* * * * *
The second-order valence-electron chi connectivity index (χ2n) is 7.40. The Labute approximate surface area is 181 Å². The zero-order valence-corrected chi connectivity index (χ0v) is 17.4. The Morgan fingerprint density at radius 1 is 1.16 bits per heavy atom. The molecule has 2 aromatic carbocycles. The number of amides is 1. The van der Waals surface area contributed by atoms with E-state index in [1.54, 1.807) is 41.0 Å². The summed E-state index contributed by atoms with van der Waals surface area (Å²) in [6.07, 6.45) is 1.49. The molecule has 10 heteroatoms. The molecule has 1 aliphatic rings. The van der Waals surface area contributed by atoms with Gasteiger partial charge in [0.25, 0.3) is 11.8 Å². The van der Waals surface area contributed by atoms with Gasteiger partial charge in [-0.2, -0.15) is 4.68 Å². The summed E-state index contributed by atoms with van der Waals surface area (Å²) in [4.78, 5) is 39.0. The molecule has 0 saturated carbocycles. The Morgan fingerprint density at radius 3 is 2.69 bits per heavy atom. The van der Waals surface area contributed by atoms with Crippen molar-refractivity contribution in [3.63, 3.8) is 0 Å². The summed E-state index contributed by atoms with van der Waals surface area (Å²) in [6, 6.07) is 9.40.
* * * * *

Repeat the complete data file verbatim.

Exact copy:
The second-order valence-electron chi connectivity index (χ2n) is 7.40. The Labute approximate surface area is 181 Å². The zero-order valence-corrected chi connectivity index (χ0v) is 17.4. The Morgan fingerprint density at radius 1 is 1.16 bits per heavy atom. The molecule has 2 aromatic carbocycles. The number of amides is 1. The van der Waals surface area contributed by atoms with E-state index in [1.54, 1.807) is 41.0 Å². The summed E-state index contributed by atoms with van der Waals surface area (Å²) in [6.07, 6.45) is 1.49. The molecule has 10 heteroatoms. The molecule has 1 aliphatic rings. The van der Waals surface area contributed by atoms with Gasteiger partial charge in [0.25, 0.3) is 11.8 Å². The van der Waals surface area contributed by atoms with Gasteiger partial charge in [-0.2, -0.15) is 4.68 Å². The summed E-state index contributed by atoms with van der Waals surface area (Å²) in [4.78, 5) is 39.0. The molecule has 0 saturated carbocycles. The Morgan fingerprint density at radius 3 is 2.69 bits per heavy atom. The van der Waals surface area contributed by atoms with Crippen molar-refractivity contribution in [3.63, 3.8) is 0 Å². The summed E-state index contributed by atoms with van der Waals surface area (Å²) in [6, 6.07) is 9.40.